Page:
Everyone has heard the saying “Happy Mama, Happy Family” but the reality is that the majority of mums have a hard time being that way. Statistics tell us that they bear the mental and often physical load of managing the family. This means that carving out time to focus on the things that are important can be a challenge. However, if you work at it long enough that it becomes a habit then you will be on the right path to feeling like you are in control of your well-being.
Personally, I always feel better if I have exercised and been outside for some part of everyday, so I build in early morning exercise into my routine 2 or 3 times per week. I also get to things like book club meetings and lose myself into sewing projects whenever I can on a weekend afternoon. These are the things I enjoy doing myself, but everyone is different. Here are some tips to de-stressing life and getting some time back that I think are relevant to every mum.
Spend less time in the car by choosing local
When you are signing your kids up for teams or lessons look for opportunities to consolidate and share activities with other local parents.
In my experience parents can get too focused on finding a perfect club or teacher when - unless their child has some sort of amazing talent – knowing others and connecting with your local community is more beneficial to both the child and parent. Local clubs are often within walking distance, or if you have to drive are only a quick trip rather than navigating across town.
Agree on what activities are appropriate and try to group them rather than spread them across days. I find one busy day followed by one ‘rest’ day better than having commitments most days. For example, if your kids are in swimming lessons can you get the lessons at the same time or right after each other?
Share the load
Once you’ve got your schedule sorted find some like minded people you trust to share the load with. It makes no sense for each parent to walk or drive only their kid to an activity. Go out of your way to connect with parents whose kids do the same activities. This is a lot easier to do if you are both locals and likely to have some sort of connection. If you don’t know anyone then introduce yourself and work at building up your network – be brave, just like we expect our kids to be! Before long you will know half the class/team and your kids will be wanting to hang out with each other as well.
To get beyond just being a social connection do something practical to kickstart sharing the load. Reach out and make an offer of help to others. In the same way sleep creates sleep in babies, offering help makes others more likely to do the same. When someone offers you help, accept it with an attitude of grace, not defeat!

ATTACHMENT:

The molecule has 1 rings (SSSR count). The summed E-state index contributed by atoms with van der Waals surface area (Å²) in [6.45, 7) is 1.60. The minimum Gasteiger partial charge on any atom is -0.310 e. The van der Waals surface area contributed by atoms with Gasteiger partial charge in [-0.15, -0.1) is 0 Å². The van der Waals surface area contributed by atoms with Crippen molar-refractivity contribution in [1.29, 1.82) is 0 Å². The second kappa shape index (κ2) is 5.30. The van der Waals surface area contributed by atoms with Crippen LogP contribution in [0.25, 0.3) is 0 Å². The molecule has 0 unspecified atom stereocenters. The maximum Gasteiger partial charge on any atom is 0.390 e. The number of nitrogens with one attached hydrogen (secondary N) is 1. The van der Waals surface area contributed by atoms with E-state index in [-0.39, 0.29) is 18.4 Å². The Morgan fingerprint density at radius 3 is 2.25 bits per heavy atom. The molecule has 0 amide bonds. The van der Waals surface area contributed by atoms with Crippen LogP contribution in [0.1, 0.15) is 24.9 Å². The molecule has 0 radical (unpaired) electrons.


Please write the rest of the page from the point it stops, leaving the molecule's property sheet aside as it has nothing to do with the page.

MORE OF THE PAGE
By sharing transport or care not only will you have to spend less time in traffic, your child will have the opportunity to forge friendships and see parents model the sort of community behaviour we expect our kids to demonstrate.
Reduce your expectations and delegate
When things are feeling too much just let somethings go. Set your standards lower and then progressively teach yourself to spend time on the things that matter.
Get your kids involved early in being responsible for things. There are lots of age appropriate tasks they can do to help themselves and if you are consistent in encouraging them it will become a habit. Small pieces of help can add up to a mum feeling a lot less like they are drowning in chores.
Enjoy being outside
You will always feel better if you’ve done at least one small thing outside involving exercise each day. Do a walking meeting at work, go for a quick walk while your kids are doing an activity or do a shop run with a backpack rather than the car or have your dinner as a picnic in the park.
Being organised makes you feel more in control
Cooking and shopping efficiently isn’t exciting, but it can save you a lot of time and money and doesn’t always have to involve mince! You should also schedule in time for yourself to do the things you want to do and make sure everyone knows about them.
There are plenty of tools out there to help you get organised. Getting across some of them is worth the initial time investment (e.g. shared calendars, aps such as OurHome for kids chores, TeamApp & TeamStuff for team mgmt., PlanBuyCook for meal planning)
Good luck with the balance. Don’t be too hard on yourself and remember to celebrate small successes.
- Mum of two doing on average 13 car trips per week, even with car pooling
- Answers ‘yes’ to too many things both for her and the kids
- Strategy consulting experience gained through work in both consulting and in-house strategy roles
Maggie is one of the founders of Parachuute